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Hagal Ocean batteries power the maritime sector

Norway has the world’s most electric maritime sector, but we need to speed up the electrification of shipping even more, says William Braathen, CCO in Hagal.

Fossil fuel sources, such as oil, coal and gas, account for around three quarters of the world’s energy consumption, and global warming has led “everyone” to “frantically” realize that the switch to renewable energy needs to happen at a faster pace.

– The challenge is that it is necessary to have a three times higher conversion speed than today. We will not achieve the climate goals quickly enough, but Hagal has the technology to electrify parts of the maritime industry even faster, says Braathen.

A challenge with the electrification of cars, boats and ships is that in the near future there will be a shortage of electricity in the power grid. This is where battery storage solutions are needed.

– The maritime sector has a huge need for energy and that is why we are investing in large batteries, including containers, with new, degraded and reused battery cells. These batteries can store large amounts of energy and the land-based installations are used as equalization buffers at the edges of the power grid, Braathen explains.

Great potential for emission reduction

With the acquisition of Norwegian Ocean Power and their battery solutions, Hagal Ocean is well equipped to help the less power-weight sensitive applications of the maritime sector with the transition to more sustainable energy sources. With high performance and safety, Hagal´s DNV certified solutions are challenging traditional alternatives, making battery technology the first choice.

– Ocean is one of the sectors where the potential for emission reduction has great potential in the short run. We have a large maritime sector that needs electrification, and Hagal can play an important role for the industry to be able to reach the emission targets, says Braathen.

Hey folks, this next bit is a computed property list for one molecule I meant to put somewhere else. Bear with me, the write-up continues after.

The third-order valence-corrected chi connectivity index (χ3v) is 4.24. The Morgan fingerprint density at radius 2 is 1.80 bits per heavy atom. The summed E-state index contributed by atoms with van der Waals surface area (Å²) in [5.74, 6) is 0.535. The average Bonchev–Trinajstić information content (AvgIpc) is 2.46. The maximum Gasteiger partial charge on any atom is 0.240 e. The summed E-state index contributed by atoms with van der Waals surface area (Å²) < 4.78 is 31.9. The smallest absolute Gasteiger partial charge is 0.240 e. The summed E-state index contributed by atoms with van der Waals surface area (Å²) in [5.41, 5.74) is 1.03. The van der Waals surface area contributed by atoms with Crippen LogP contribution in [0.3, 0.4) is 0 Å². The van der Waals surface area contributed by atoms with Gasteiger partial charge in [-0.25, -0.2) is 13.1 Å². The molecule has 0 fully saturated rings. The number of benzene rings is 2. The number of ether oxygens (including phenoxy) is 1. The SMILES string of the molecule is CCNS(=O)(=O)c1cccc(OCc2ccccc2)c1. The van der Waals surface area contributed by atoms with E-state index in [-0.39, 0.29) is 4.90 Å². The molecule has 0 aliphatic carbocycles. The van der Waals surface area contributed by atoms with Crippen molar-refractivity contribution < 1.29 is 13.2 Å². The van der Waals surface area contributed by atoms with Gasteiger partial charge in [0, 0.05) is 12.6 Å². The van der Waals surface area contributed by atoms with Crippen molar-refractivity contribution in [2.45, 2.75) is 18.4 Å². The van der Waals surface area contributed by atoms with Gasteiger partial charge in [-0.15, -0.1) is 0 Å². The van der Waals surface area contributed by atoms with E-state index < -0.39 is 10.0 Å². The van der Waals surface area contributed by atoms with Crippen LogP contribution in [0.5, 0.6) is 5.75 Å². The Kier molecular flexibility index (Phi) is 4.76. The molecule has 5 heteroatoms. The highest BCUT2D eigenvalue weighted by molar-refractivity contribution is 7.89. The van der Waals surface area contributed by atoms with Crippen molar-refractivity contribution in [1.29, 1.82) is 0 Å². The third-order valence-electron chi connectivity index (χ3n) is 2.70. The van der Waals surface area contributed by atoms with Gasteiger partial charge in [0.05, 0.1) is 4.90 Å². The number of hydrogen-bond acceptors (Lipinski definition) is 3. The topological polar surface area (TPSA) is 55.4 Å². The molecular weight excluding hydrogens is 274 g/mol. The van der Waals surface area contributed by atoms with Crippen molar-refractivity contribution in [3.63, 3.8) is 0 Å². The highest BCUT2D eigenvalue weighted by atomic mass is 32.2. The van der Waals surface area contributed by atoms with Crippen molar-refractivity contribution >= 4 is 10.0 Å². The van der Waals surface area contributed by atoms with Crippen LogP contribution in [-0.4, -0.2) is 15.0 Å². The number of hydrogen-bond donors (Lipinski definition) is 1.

Fully electric or hybrid

He says that both small and large boats will be electric, but that large ships will be hybrids, for the time being.

– For smaller vessels, full electrification is possible, says Braathen, and refers to the boats that are used in connection with the many fish farms along the coast.

He highlights that Enova has subsidy schemes where you can apply to have many segments of the fleet rebuilt for electric propulsion, as it can be expensive to have batteries installed in boats.

– But eventually it will be a requirement, he emphasizes.

An important milestone for Hagal Ocean is the launch of the Eoh battery pack, which is a Lithium iron phosphate battery, more specifically what is called LFP (LiFePO4) chemistry. Unlike many of today’s most common batteries, LFP batteries use iron phosphate instead of rare and expensive materials such as nickel and cobalt. In addition to making the batteries more environmentally friendly, they are also far less flammable than  many other types of battery cells.

The new Eoh batteries are already installed in the first customer projects, something Braathen rejoices.

– Since the start of Hagal two years ago, we have scaled up a lot, especially in electronics development. I think it’s fun that we are finally establishing a dedicated subsidiary, Hagal Ocean, to put extensive focus on the maritime sector and speed up electrification even more.

Media Contact:

Mona Øverby
Head of Marketing, Communication and Sustainability
Email : mona.overby@hagal.com
M : + 47 408 57 887